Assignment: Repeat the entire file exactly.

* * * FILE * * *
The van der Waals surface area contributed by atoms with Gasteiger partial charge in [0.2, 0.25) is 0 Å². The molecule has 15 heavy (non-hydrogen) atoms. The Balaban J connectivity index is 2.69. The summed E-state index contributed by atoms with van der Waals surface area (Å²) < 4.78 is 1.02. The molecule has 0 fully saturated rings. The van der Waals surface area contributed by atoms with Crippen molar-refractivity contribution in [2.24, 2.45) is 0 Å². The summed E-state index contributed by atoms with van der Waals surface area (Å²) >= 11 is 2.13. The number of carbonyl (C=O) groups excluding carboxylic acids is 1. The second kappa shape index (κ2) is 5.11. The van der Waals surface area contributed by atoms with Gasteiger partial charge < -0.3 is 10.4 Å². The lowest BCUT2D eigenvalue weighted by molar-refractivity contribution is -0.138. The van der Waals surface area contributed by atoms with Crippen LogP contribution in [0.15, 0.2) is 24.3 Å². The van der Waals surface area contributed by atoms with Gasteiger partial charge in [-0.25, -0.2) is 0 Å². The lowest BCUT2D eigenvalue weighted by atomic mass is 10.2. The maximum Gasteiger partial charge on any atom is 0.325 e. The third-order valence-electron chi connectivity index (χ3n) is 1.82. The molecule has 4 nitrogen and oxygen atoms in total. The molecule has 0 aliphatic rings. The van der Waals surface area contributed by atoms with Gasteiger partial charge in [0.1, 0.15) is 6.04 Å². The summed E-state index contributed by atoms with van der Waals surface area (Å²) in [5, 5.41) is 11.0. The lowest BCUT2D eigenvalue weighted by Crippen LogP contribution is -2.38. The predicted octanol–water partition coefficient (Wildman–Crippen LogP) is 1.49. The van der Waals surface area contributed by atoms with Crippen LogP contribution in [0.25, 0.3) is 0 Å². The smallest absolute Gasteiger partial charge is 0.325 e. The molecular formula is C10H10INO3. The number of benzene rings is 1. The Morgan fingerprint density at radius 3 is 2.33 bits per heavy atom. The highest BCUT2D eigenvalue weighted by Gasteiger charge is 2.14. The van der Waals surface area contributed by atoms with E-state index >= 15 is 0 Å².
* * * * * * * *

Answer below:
The van der Waals surface area contributed by atoms with Gasteiger partial charge in [0.2, 0.25) is 0 Å². The molecule has 15 heavy (non-hydrogen) atoms. The Balaban J connectivity index is 2.69. The summed E-state index contributed by atoms with van der Waals surface area (Å²) < 4.78 is 1.02. The molecule has 0 fully saturated rings. The van der Waals surface area contributed by atoms with Crippen molar-refractivity contribution in [2.24, 2.45) is 0 Å². The summed E-state index contributed by atoms with van der Waals surface area (Å²) >= 11 is 2.13. The number of carbonyl (C=O) groups excluding carboxylic acids is 1. The second kappa shape index (κ2) is 5.11. The van der Waals surface area contributed by atoms with Gasteiger partial charge < -0.3 is 10.4 Å². The lowest BCUT2D eigenvalue weighted by molar-refractivity contribution is -0.138. The van der Waals surface area contributed by atoms with Crippen LogP contribution in [0.15, 0.2) is 24.3 Å². The van der Waals surface area contributed by atoms with Gasteiger partial charge in [-0.25, -0.2) is 0 Å². The lowest BCUT2D eigenvalue weighted by atomic mass is 10.2. The maximum Gasteiger partial charge on any atom is 0.325 e. The third-order valence-electron chi connectivity index (χ3n) is 1.82. The molecule has 4 nitrogen and oxygen atoms in total. The molecule has 0 aliphatic rings. The van der Waals surface area contributed by atoms with Gasteiger partial charge in [0.1, 0.15) is 6.04 Å². The summed E-state index contributed by atoms with van der Waals surface area (Å²) in [5, 5.41) is 11.0. The lowest BCUT2D eigenvalue weighted by Crippen LogP contribution is -2.38. The predicted octanol–water partition coefficient (Wildman–Crippen LogP) is 1.49. The van der Waals surface area contributed by atoms with Crippen LogP contribution in [0.25, 0.3) is 0 Å². The smallest absolute Gasteiger partial charge is 0.325 e. The molecular formula is C10H10INO3. The number of benzene rings is 1. The Morgan fingerprint density at radius 3 is 2.33 bits per heavy atom. The highest BCUT2D eigenvalue weighted by Gasteiger charge is 2.14. The van der Waals surface area contributed by atoms with E-state index >= 15 is 0 Å².